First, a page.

5 questions about bandwith.

Discussion in 'Mac Basics and Help' started by lucface, Sep 12, 2005.

  1. lucface macrumors regular

    lucface

    Joined:
    Mar 4, 2005
    #1
    1. how do i find out how much bandwith is being used by me and/or others on my network?

    2. were is it? on my isp's server?

    3. is that were i get it from if i need more? gota give roadrunner mo money

    4. by having more does it speed up web activity like surfing and online gameing?

    5.what is the average quota? and is it weekly, monthly,ect
     
  2. SummerBreeze macrumors 6502a

    SummerBreeze

    Joined:
    Sep 11, 2005
    Location:
    Chicago, IL
    #2
    Why are you worried about bandwidth? Your ISP should tell you how fast their network usually goes. If you want to go faster, you can get a better modem or switch your isp.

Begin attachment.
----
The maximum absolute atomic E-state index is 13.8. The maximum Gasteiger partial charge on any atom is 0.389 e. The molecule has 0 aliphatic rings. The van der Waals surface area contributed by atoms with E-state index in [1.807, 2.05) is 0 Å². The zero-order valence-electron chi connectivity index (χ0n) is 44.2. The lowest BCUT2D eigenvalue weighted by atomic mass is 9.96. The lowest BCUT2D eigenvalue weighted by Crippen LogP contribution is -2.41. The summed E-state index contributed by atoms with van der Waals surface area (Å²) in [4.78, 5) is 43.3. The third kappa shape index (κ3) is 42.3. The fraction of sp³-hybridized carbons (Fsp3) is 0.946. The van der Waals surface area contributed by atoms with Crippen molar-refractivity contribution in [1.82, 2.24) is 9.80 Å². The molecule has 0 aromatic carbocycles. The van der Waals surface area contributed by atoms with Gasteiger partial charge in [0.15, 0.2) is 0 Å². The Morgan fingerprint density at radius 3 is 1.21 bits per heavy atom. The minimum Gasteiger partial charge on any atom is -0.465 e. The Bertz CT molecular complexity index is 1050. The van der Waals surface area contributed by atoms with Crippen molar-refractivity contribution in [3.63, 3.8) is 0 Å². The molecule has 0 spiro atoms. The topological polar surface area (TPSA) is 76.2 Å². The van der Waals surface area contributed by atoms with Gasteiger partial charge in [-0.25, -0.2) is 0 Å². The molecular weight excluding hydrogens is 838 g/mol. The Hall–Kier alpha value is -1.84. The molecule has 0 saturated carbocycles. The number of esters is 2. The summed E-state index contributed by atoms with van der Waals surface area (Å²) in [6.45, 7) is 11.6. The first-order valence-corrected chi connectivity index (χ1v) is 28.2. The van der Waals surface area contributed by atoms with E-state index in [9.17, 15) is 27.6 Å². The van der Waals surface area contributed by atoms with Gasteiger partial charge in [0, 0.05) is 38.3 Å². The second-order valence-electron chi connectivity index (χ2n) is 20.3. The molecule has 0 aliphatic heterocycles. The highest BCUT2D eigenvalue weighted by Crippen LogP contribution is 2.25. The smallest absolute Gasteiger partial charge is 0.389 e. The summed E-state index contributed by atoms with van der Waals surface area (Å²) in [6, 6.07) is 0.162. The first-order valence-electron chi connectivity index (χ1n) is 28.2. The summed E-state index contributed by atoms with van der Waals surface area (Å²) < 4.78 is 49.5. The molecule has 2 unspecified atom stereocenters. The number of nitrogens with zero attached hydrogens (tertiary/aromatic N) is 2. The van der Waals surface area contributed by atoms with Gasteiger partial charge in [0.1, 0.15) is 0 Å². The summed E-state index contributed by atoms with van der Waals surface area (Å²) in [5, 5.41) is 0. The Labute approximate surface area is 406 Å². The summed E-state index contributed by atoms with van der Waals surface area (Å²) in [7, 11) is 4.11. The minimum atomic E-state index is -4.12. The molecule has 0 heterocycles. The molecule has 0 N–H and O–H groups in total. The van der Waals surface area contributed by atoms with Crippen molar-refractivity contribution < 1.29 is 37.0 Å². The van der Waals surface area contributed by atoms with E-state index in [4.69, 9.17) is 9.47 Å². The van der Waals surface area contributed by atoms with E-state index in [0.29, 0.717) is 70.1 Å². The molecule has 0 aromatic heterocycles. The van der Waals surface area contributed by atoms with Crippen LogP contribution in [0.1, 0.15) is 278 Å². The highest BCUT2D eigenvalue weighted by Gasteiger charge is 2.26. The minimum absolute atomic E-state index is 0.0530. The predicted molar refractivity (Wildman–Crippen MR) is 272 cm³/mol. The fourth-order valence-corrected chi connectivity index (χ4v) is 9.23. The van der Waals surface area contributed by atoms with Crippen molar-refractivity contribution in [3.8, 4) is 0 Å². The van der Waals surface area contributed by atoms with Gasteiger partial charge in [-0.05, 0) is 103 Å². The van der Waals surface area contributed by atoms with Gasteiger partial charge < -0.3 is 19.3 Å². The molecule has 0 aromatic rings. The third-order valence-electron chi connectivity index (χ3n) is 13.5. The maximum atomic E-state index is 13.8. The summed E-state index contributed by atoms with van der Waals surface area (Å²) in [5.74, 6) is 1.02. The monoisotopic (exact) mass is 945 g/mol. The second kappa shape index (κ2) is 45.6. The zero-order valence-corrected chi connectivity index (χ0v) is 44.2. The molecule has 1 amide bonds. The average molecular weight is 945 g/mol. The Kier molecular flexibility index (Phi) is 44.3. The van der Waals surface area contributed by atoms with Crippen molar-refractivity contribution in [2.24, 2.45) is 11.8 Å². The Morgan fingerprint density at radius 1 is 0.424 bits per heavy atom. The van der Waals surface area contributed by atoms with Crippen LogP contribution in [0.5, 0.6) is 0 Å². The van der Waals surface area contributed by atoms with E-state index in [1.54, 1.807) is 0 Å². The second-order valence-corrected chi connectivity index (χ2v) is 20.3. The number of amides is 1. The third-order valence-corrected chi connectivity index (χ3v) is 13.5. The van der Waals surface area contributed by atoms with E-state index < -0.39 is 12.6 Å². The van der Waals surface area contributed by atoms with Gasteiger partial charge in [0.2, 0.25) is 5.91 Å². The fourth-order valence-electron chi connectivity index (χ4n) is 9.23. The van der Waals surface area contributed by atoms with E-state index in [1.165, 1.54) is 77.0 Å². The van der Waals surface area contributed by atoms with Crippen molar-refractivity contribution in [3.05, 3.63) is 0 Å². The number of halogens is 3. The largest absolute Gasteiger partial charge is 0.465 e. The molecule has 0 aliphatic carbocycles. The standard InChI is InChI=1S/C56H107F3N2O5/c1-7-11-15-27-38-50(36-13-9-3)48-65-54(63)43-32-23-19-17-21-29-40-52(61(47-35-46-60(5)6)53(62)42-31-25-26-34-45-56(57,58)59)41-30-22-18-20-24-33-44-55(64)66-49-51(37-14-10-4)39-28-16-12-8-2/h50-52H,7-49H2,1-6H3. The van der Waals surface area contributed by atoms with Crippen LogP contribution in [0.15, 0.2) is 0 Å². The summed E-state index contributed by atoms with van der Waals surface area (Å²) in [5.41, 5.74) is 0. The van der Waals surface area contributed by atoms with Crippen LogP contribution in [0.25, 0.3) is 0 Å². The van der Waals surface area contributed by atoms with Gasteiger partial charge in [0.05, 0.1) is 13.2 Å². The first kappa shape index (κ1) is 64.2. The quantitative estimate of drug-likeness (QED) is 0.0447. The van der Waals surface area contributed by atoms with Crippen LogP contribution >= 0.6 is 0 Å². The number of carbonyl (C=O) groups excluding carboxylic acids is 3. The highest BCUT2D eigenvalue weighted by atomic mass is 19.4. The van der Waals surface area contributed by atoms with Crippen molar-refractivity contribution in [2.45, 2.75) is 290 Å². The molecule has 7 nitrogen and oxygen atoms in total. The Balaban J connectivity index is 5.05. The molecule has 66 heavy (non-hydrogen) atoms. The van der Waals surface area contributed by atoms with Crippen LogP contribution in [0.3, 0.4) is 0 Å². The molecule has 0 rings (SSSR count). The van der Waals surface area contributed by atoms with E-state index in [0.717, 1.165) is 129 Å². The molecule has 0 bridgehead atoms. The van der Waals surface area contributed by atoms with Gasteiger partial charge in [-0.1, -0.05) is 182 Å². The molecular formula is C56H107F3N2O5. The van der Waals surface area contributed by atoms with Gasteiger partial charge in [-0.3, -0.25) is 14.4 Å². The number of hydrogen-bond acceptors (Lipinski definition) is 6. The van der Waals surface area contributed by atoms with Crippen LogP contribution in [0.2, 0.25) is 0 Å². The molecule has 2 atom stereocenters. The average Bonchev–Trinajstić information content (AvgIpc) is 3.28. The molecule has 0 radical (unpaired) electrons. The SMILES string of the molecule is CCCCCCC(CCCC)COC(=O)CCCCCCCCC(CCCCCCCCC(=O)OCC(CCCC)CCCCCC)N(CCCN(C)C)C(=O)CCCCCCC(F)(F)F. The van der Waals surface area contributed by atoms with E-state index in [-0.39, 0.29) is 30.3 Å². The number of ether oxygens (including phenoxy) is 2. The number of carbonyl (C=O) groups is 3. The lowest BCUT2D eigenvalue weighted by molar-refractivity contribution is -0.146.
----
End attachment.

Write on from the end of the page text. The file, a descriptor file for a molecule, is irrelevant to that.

Typically bandwidth refers to the amount of data transfer between a website and the server that it lives on. If you have a website, a 50kb page may be loaded 6 times in a day. If that happens, you've used 300kb of data transfer, or bandwidth. Sites that get hits in the thousands usually have to upgrade their bandwith.

    I don't quite know what you're asking with these questions. What made you think that you needed more bandwidth in the first place?
     
  3. jsw Moderator emeritus

    jsw

    Joined:
    Mar 16, 2004
    Location:
    Andover, MA
    #3
    If you're referring to home use, as opposed to hosting, your "quota" is essentially unlimited in every plan I've seen lately - you can download/upload as fast as you can 24/7/365.